A social enterprise firm, which gives people with mental health illness stable and supported employment, fears for its own future if funding is cut in March, almost ten years after it began.
Phoenix Enterprises, in Cheney Manor, receives half its funding through payment from customers who use their small scale mailing and assembly service, but they rely on a grant from the Swindon Primary Care Trust for the other half.
Manager Brian Tyler said, “we currently have 14 volunteers who suffer from illnesses like depression or bipolar. For them, Phoenix is like being in a family. They’ve had lots of knocks and we provide a safe place to work, train, and hopefully be a stepping stone for them to return to mainstream employment. Initially they have no confidence so when they walk out of here into mainstream employment it’s very rewarding.
“For me it’s more than a job; it’s a way of life. Now, with talk of budget cuts we’re worried. Our current funding ends in March and we have to re-bid but we’ve heard nothing.”
Phoenix is a lifeline, as supervisor Hardip Muddhar explained. “I’m 60 and have been here for 10 years. Without Phoenix I wouldn’t be alive today. I became an alcoholic, lost my job, then depression set in. Now I have a reason to get up in the morning and do something worthwhile. If I didn’t come here I would still be drinking – or dead.”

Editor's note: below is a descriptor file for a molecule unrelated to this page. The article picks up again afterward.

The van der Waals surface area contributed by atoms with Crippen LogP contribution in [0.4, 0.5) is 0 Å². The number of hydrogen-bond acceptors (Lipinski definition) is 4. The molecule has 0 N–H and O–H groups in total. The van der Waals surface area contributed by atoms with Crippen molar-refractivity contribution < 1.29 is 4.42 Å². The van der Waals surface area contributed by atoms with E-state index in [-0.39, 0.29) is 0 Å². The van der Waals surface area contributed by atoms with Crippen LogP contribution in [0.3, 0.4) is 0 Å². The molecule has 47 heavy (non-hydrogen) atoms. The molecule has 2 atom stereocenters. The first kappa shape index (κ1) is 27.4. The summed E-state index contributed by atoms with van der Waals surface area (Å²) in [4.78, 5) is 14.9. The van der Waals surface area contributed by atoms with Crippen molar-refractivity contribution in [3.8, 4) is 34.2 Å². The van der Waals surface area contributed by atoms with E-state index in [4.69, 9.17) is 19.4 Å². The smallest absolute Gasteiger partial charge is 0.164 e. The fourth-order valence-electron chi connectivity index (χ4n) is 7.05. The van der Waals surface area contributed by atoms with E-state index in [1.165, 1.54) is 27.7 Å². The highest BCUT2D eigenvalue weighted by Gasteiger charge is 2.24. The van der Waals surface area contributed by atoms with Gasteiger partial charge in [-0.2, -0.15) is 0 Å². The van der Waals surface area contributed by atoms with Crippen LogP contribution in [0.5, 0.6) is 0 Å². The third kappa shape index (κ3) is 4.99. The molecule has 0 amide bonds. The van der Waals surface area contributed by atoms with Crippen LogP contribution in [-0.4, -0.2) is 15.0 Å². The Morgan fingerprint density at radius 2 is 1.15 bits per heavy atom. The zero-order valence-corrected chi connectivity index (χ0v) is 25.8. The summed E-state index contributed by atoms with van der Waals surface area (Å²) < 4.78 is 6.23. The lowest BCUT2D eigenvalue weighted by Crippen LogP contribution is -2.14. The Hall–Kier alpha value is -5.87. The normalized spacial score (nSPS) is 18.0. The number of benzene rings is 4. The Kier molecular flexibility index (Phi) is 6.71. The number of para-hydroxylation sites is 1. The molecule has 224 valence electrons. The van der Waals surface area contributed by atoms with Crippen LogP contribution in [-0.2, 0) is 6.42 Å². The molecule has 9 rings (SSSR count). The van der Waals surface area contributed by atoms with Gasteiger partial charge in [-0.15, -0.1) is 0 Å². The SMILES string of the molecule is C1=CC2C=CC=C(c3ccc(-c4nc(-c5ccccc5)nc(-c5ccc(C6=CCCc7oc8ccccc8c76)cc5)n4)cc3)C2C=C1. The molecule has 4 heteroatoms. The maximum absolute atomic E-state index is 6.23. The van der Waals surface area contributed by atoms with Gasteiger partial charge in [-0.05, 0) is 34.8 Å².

Michael Hamilton, 56, said depression led to an attempted suicide, after which he was sectioned. He said, “Phoenix gives me a purpose in life.”
Eugene Russell, in his mid-50s, who had a severe nervous breakdown said, “the staff and other workers at Phoenix gave me the courage to carry on. Having a useful occupation boosts my confidence and knowing people believe in me makes me determined to get back to full time employment.”
The Link employs Phoenix to post out the magazine and deliver them in bulk to various venues around the town. “They’re experienced at taking on smaller, tricky jobs which can be labour intensive and therefore expensive to fulfill,” said publisher Roger Ogle. “Firms sometimes have short run assembly or even dis-assembly tasks to which they either have to redirect staff or get temps in. It’s worth getting a quote from Phoenix, they could do a job for you.”
Hardip Muddhar pictured with colleagues at Phoenix Enterprises